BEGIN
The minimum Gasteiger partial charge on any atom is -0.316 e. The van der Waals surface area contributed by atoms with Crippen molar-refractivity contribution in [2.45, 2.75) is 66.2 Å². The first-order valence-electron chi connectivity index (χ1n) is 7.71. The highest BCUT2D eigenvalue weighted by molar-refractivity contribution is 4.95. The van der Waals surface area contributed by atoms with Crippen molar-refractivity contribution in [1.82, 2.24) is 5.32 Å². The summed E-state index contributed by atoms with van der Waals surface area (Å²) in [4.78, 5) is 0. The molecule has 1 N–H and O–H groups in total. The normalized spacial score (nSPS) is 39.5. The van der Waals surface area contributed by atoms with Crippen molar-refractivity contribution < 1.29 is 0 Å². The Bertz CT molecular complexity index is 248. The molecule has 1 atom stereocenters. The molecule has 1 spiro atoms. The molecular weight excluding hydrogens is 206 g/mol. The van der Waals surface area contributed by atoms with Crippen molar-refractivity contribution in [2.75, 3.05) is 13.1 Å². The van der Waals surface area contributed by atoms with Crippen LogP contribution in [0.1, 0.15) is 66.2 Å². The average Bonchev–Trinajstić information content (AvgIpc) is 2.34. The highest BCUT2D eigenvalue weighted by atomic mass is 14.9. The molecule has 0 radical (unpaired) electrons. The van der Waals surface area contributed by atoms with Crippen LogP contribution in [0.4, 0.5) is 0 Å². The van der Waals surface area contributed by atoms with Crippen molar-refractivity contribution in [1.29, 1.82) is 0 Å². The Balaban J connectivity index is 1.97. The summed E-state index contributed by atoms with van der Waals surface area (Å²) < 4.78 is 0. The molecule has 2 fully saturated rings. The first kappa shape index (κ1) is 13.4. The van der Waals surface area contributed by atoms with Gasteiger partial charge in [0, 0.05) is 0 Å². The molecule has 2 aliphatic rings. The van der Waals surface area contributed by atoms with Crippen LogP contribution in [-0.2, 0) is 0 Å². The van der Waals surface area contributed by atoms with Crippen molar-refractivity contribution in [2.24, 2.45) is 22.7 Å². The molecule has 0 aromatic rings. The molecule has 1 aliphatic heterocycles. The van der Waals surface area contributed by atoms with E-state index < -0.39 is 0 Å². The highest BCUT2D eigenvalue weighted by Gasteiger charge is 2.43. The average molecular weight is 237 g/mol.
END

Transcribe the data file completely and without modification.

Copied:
The minimum Gasteiger partial charge on any atom is -0.316 e. The van der Waals surface area contributed by atoms with Crippen molar-refractivity contribution in [2.45, 2.75) is 66.2 Å². The first-order valence-electron chi connectivity index (χ1n) is 7.71. The highest BCUT2D eigenvalue weighted by molar-refractivity contribution is 4.95. The van der Waals surface area contributed by atoms with Crippen molar-refractivity contribution in [1.82, 2.24) is 5.32 Å². The summed E-state index contributed by atoms with van der Waals surface area (Å²) in [4.78, 5) is 0. The molecule has 1 N–H and O–H groups in total. The normalized spacial score (nSPS) is 39.5. The van der Waals surface area contributed by atoms with Crippen molar-refractivity contribution < 1.29 is 0 Å². The Bertz CT molecular complexity index is 248. The molecule has 1 atom stereocenters. The molecule has 1 spiro atoms. The molecular weight excluding hydrogens is 206 g/mol. The van der Waals surface area contributed by atoms with Crippen molar-refractivity contribution in [2.75, 3.05) is 13.1 Å². The van der Waals surface area contributed by atoms with Crippen LogP contribution in [0.1, 0.15) is 66.2 Å². The average Bonchev–Trinajstić information content (AvgIpc) is 2.34. The highest BCUT2D eigenvalue weighted by atomic mass is 14.9. The molecule has 0 radical (unpaired) electrons. The van der Waals surface area contributed by atoms with Crippen LogP contribution in [0.4, 0.5) is 0 Å². The van der Waals surface area contributed by atoms with Crippen molar-refractivity contribution in [1.29, 1.82) is 0 Å². The Balaban J connectivity index is 1.97. The summed E-state index contributed by atoms with van der Waals surface area (Å²) < 4.78 is 0. The molecule has 2 fully saturated rings. The first kappa shape index (κ1) is 13.4. The van der Waals surface area contributed by atoms with Gasteiger partial charge in [0, 0.05) is 0 Å². The molecule has 2 aliphatic rings. The van der Waals surface area contributed by atoms with Crippen LogP contribution in [-0.2, 0) is 0 Å². The van der Waals surface area contributed by atoms with Crippen molar-refractivity contribution in [2.24, 2.45) is 22.7 Å². The molecule has 0 aromatic rings. The molecule has 1 aliphatic heterocycles. The van der Waals surface area contributed by atoms with E-state index < -0.39 is 0 Å². The highest BCUT2D eigenvalue weighted by Gasteiger charge is 2.43. The average molecular weight is 237 g/mol.